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GM gives PSA backing for Dongfeng deal

Updated: 2013-12-18 10:43
( cnautonews.com)

Peugeot S.A. has won General Motors' backing for a tie-up with China's Dongfeng Motor Group, the French automaker said on Dec 15, adding that GM and PSA have lowered the savings goals for their scaled-down European alliance.

As part of changes to the partnership, GM, which owns 7 percent of PSA, agreed to vote in favor of an agreement between PSA and a new partner as long as GM's alliance with the French carmaker would still be supported. PSA and GM also agreed not to end their partnership if fewer projects than initially planned were completed.

PSA is pursuing a deal with Dongfeng and the French state that would be underpinned by a capital increase, a source told Reuters, adding that PSA's board had approved a draft deal including a 3.5 billion euro ($4.8 billion) capital increase at a 40 percent discount on the company's current share price.

The hefty discount reflects worsening conditions and currency headwinds for the carmaker, the source said.

PSA's shares fell as much as 8 percent to 10.59 euros and was down 4.7 percent as of 9:04 in Paris trading. The stock has doubled this year, valuing the company at 3.9 billion euros.

Philippe Varin, PSA's departing CEO, said the French carmaker is exploring a deeper relationship with Dongfeng, its existing partner in a Chinese joint venture. Discussions with Dongfeng are at "preliminary stage," with no guarantee that they will conclude successfully, PSA said in a statement. "There is no agreement on the terms of a potential operation."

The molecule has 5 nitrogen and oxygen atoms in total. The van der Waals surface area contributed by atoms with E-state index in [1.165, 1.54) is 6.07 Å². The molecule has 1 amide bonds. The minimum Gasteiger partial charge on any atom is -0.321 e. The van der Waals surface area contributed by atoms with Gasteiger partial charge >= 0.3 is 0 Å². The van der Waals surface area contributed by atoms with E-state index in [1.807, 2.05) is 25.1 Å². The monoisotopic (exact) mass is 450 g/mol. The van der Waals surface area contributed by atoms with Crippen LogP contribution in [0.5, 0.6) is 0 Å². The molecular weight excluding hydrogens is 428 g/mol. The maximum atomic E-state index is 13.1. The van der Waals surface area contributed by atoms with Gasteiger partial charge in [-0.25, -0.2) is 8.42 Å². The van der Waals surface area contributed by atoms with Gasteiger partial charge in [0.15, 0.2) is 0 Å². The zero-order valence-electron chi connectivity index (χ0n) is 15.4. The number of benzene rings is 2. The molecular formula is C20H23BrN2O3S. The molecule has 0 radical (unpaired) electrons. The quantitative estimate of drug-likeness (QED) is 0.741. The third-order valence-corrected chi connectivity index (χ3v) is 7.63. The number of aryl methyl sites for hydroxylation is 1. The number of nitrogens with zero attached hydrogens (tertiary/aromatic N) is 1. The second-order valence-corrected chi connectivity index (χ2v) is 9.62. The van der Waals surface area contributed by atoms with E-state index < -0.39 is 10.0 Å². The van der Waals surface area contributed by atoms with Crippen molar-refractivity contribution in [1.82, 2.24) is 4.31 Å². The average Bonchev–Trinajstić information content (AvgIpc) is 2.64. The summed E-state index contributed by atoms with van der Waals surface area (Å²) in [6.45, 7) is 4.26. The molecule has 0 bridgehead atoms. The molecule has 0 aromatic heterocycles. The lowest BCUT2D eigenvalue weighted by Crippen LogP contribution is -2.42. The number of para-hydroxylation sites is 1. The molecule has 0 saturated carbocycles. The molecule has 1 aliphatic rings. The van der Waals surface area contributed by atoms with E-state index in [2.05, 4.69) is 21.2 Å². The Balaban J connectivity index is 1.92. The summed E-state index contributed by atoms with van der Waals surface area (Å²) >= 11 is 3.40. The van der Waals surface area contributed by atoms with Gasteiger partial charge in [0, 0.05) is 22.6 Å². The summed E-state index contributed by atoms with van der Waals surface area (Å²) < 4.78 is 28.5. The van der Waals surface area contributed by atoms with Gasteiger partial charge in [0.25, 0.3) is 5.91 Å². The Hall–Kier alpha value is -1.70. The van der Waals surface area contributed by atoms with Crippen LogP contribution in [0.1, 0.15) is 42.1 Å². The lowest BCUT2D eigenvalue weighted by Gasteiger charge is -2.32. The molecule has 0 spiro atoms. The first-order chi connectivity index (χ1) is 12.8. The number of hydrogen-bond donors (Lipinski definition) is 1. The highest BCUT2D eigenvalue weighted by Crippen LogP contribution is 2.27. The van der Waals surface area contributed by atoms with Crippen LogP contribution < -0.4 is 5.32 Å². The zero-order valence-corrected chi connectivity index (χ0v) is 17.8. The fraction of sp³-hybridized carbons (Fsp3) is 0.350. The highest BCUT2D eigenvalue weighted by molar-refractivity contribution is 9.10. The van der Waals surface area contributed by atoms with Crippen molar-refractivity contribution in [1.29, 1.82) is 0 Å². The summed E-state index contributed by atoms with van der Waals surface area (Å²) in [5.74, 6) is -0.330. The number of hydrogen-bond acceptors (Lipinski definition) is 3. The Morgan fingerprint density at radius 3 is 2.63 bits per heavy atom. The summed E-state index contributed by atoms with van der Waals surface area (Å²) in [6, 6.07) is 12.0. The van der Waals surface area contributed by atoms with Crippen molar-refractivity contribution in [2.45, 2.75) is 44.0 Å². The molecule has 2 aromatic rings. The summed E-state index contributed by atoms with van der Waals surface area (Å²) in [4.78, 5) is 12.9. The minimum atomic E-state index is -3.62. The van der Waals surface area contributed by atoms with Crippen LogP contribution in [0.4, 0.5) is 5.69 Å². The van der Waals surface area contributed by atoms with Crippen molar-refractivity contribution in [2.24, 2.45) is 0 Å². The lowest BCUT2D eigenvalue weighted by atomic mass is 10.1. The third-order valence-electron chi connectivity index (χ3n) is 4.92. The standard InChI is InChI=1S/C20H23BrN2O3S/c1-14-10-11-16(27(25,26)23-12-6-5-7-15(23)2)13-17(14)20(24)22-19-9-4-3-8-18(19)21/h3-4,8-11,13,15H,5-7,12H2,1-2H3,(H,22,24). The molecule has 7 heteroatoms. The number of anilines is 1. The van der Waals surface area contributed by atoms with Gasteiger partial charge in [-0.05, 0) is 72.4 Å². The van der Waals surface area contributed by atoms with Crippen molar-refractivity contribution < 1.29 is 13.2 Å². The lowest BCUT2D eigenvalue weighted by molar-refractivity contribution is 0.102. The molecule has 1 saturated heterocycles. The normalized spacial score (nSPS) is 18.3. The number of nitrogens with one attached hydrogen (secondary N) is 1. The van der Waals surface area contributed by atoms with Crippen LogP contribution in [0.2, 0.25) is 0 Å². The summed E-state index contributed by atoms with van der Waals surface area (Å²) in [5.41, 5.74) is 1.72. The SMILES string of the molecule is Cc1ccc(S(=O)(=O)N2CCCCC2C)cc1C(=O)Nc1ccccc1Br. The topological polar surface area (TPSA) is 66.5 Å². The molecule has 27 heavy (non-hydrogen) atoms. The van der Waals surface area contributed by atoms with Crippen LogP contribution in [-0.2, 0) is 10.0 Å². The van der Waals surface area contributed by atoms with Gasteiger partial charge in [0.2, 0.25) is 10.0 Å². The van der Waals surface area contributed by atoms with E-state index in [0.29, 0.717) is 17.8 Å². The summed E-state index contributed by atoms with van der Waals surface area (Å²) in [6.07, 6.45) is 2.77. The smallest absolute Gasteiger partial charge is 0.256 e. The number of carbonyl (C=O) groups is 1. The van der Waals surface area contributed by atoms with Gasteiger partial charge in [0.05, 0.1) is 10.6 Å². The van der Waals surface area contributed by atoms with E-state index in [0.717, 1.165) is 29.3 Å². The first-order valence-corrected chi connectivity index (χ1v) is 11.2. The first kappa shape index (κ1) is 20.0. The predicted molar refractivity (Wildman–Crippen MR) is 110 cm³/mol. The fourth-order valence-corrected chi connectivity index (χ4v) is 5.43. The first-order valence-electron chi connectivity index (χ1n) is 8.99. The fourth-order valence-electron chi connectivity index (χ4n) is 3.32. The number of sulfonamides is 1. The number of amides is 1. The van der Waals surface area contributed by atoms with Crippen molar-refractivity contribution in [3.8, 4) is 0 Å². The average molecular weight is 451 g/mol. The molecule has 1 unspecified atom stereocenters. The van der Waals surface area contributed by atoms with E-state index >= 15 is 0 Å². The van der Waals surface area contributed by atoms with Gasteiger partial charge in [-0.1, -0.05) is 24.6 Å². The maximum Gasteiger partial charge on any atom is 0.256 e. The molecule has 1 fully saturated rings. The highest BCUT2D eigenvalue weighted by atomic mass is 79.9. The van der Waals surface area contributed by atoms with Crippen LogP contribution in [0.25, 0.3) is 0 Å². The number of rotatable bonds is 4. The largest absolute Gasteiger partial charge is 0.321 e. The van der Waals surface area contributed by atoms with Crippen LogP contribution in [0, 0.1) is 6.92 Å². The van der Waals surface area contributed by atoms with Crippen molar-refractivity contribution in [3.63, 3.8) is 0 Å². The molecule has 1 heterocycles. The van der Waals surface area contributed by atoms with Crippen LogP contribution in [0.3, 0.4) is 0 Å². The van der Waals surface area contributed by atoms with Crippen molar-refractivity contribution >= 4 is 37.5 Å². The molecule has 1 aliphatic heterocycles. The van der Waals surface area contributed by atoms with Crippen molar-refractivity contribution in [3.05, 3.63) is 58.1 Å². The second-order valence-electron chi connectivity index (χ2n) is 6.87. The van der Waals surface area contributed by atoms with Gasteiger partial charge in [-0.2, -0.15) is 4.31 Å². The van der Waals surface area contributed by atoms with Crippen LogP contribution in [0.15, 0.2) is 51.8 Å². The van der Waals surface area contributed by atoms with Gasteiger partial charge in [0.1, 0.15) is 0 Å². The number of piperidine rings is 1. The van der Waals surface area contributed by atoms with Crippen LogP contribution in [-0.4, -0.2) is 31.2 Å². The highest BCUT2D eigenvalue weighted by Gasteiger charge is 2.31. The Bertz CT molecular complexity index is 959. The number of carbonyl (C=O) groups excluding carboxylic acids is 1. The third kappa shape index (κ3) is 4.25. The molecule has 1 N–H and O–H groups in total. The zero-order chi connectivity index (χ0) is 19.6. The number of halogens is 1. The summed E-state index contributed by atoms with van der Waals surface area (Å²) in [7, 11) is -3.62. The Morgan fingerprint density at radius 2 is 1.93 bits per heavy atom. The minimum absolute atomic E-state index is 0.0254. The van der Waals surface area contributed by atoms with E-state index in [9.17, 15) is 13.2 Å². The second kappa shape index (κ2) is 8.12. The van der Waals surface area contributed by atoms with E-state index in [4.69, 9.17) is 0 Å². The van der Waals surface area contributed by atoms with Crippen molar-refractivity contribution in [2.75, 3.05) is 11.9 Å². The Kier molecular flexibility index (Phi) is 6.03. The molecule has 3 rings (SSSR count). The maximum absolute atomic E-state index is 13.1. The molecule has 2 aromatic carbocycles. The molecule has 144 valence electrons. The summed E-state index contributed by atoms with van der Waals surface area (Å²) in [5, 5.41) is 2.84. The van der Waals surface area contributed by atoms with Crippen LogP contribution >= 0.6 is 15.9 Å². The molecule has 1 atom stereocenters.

Separately, a PSA spokesman contact by Automotive News Europe would neither confirm nor deny that the automaker is planning to offer a stake to the French government.

20% stakes for Dongfeng, France

The source, however, told Reuters that the parties will enter final negotiations on the outline deal, which would see the French state and Dongfeng take matching 20 percent PSA stakes, in a capital hike priced below 7 euros a share. Dongfeng and the French state would get their stakes via a reserved share sale, the source said.

Dongfeng declined to comment on the tie-up talks but acknowledged that "feasibility studies" were underway with PSA. "Any fresh signs of a worsening financial situation at PSA would add to our prudence," Dongfeng investor relations official Song Hefeng said.

PSA and Dongfeng have been in talks for months to extend cooperation to other Asian countries, backed by a multibillion-euro share issue.

GM is backing a PSA stake purchase by a third party even though such a deal would seriously dilute its 7 percent stake in the French automaker.

In addition, the founding Peugeot family would lose control as its stake would be diluted from 25 percent to 15 percent even after acquiring some new stock in the rights issue, the source told Reuters.

The effect would be even more dilutive for any other existing investors that turn down the chance to buy new shares.

PSA hopes to conclude the deal in January or February, the source said.